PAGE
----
Virtualization Technology News and Information
@VMware Filed a #Patent for Real-Time IM Chats between Systems and Administrators

When it comes to thinking up new and interesting product and technology ideas, VMware has no shortage in that department.  Case in point, the virtualization giant filed for a patent at the end of 2012 that marries instant messaging with servers (physical or virtual) so that they can communicate in real-time with multiple human administrators.

The patent is appropriately titled, SYSTEM AND METHOD FOR CHATTING WITH MACHINES, and has a USPTO Application # of 20140173751

The filing states:

"Administrators of large numbers of machines (including both physical and virtual machines) often desire to communicate with a monitoring system that monitors the performance of these machines in order to obtain the real-time system state updates. Although most conventional performance-monitoring systems are capable of sending alerts in the form of emails or SMS (short message service) messages to an administrator, such communications are only in one direction and are not in real time. Furthermore, the existing performance-monitoring systems cannot easily facilitate multi-party communication sessions, which are often useful for collective efforts in system-error diagnosis and emergency responses."

So how does it work?  This chat session between human and computer would be a real-time two-way communications.  And during operation, the system would monitor the state of a machine, run a chat application on behalf of the monitored machine, and determine whether a user is authorized to access performance information associated with the monitored machine.  In response to the user being authorized to access the state information, the system would allow the user to obtain the performance information via the chat application.

And if the user is authorized to access the machine's performance information, the user would be added to a contact list associated with the machine, which would then allow the user to “chat” directly with that machine.  And even further, the user would be allowed to issue executable commands to the machine via the chat application.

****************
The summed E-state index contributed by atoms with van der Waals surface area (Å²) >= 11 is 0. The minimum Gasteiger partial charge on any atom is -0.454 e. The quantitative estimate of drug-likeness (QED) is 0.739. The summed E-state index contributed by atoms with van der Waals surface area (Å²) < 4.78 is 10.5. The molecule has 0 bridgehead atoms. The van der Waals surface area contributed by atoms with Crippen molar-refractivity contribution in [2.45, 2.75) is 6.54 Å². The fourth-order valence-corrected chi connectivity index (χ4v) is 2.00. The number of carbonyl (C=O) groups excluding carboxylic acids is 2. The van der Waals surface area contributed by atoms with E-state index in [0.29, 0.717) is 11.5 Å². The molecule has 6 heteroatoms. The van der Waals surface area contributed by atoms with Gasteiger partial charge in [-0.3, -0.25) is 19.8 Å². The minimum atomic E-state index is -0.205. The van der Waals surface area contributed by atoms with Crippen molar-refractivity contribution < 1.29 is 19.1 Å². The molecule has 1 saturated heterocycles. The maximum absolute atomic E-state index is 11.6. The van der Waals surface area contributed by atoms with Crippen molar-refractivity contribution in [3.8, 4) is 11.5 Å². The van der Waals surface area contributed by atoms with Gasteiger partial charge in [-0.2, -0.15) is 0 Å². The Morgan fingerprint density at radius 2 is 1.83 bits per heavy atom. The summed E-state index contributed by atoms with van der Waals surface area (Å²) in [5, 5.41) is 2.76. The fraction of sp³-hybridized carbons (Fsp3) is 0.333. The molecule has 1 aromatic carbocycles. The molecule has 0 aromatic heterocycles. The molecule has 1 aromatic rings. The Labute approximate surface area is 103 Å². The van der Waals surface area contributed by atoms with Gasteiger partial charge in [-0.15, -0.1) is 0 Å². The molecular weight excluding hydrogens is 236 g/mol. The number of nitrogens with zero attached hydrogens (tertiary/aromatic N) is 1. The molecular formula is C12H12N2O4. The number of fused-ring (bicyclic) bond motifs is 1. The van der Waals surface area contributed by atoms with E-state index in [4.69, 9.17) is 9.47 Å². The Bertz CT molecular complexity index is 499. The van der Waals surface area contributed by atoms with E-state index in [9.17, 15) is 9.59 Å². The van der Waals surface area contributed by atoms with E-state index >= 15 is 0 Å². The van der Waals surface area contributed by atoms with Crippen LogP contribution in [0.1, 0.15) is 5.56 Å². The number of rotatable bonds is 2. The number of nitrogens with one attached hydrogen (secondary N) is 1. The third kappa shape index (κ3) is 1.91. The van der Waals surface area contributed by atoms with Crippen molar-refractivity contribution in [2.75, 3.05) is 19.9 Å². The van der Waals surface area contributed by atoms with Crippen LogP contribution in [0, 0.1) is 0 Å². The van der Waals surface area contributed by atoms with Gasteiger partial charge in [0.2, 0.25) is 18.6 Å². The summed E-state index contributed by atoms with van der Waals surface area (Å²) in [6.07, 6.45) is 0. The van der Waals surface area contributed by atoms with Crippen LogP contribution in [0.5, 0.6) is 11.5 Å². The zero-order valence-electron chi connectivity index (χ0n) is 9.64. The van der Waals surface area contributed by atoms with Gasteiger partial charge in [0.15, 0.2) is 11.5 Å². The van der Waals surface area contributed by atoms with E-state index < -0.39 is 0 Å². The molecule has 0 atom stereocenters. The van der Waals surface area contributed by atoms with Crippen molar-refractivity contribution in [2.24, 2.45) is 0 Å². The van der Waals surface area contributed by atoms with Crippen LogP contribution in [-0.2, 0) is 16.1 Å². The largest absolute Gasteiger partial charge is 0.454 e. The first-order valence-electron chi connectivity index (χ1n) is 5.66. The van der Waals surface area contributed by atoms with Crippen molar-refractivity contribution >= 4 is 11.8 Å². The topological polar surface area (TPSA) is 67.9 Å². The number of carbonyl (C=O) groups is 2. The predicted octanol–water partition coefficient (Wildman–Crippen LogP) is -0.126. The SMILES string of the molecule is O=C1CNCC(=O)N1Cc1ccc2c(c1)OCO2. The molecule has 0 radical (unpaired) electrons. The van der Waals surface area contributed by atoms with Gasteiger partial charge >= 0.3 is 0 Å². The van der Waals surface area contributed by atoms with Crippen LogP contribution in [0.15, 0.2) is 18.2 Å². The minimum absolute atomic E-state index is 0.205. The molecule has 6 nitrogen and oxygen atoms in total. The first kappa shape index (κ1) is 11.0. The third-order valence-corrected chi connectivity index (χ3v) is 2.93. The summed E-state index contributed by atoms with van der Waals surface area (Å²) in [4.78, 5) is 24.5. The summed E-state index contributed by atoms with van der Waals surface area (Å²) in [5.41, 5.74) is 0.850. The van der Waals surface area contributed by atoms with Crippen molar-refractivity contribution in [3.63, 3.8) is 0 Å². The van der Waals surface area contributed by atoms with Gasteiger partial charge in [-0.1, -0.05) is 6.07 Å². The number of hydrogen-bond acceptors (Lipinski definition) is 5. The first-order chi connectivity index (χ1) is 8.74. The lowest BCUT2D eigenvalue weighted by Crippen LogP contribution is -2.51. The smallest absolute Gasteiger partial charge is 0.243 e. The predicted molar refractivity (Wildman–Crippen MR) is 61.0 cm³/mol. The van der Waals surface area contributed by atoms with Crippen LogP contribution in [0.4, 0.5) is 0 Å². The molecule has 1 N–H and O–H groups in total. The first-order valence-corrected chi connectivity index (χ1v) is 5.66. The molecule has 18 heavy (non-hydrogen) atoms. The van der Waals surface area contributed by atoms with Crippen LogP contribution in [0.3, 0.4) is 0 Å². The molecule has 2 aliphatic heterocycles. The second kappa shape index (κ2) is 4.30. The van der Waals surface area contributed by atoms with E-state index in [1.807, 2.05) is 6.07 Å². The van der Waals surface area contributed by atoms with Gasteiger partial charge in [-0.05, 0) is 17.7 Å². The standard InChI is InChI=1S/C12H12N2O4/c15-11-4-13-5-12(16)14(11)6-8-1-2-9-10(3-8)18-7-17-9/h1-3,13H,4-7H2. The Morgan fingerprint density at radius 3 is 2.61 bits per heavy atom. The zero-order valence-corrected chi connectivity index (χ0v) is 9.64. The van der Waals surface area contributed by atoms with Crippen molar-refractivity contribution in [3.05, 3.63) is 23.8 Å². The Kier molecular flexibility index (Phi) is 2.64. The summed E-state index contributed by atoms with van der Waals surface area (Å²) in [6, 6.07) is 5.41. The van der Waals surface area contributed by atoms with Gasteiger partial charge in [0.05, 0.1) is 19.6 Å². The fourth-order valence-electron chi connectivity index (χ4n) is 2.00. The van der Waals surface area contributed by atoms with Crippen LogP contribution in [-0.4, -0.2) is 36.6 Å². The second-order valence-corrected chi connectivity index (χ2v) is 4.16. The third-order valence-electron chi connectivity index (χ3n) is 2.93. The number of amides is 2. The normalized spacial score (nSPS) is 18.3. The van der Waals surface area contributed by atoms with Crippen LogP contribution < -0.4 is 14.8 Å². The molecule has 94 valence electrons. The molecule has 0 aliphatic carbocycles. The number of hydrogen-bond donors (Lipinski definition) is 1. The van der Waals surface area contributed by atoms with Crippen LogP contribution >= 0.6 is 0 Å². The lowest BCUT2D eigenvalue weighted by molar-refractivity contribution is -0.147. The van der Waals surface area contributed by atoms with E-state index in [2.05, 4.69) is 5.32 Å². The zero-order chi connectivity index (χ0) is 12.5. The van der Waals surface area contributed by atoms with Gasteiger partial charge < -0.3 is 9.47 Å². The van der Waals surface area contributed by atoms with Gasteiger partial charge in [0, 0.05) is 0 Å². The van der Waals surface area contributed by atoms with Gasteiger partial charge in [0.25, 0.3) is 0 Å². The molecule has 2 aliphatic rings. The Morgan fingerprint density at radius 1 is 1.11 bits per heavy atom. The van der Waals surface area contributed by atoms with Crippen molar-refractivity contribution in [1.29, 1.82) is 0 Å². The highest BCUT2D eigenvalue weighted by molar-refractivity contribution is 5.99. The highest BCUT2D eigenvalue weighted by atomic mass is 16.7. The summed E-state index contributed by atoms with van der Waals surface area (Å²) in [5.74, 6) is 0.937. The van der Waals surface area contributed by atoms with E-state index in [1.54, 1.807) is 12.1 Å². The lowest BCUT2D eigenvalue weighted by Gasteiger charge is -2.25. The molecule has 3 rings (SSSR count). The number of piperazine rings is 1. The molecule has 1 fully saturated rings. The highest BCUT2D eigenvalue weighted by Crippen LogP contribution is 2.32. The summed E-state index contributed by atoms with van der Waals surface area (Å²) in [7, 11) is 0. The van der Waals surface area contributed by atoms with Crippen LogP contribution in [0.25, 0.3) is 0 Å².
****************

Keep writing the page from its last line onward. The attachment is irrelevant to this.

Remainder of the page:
Sure, the patent passes the cool factor; but that isn't enough to actually have a patent granted.  How new or unique is this concept?  I've used chat software with servers (both physical and virtual) back in the day... some of my previous companies built technology using tools like AIM, ICQ and Jabber.

VMware seems to think the patent has merit.  It does plan to take things another step further, beyond simple chat.  In addition to allowing a human to chat with a machine, VMware also said it would facilitate a group chat that would involve multiple users and machines.  For example, when something happens to a machine (such as an email server) that may require attention from multiple users, instead of the machine sending separate reports to multiple users, and the users communicating among themselves using separate channels (such as emails or phone calls), a group chat that includes the machine and multiple users can ensure that everyone involved is notified of the event.  In the group chat, the machine can broadcast its abnormality to multiple users simultaneously, and the users can collectively solve the problem by talking among themselves and talking to the machine. 

And they go yet one step further.  In addition to text-based conversations, the chat client applications can also include web-conferencing and voice-call plug-ins, thus enabling the involved users to start a web conference or participate in a conference call.

Humans chatting with computers to respond and solve problems...  Sure, what can go wrong?  :)

HAL: I'm sorry, Dave. I'm afraid I can't do that.
Dave: What's the problem?
HAL: I think you know what the problem is just as well as I do.
Dave: What are you talking about, HAL?
HAL: This mission is too important for me to allow you to jeopardize it.


Published Tuesday, June 24, 2014 7:32 AM by David Marshall
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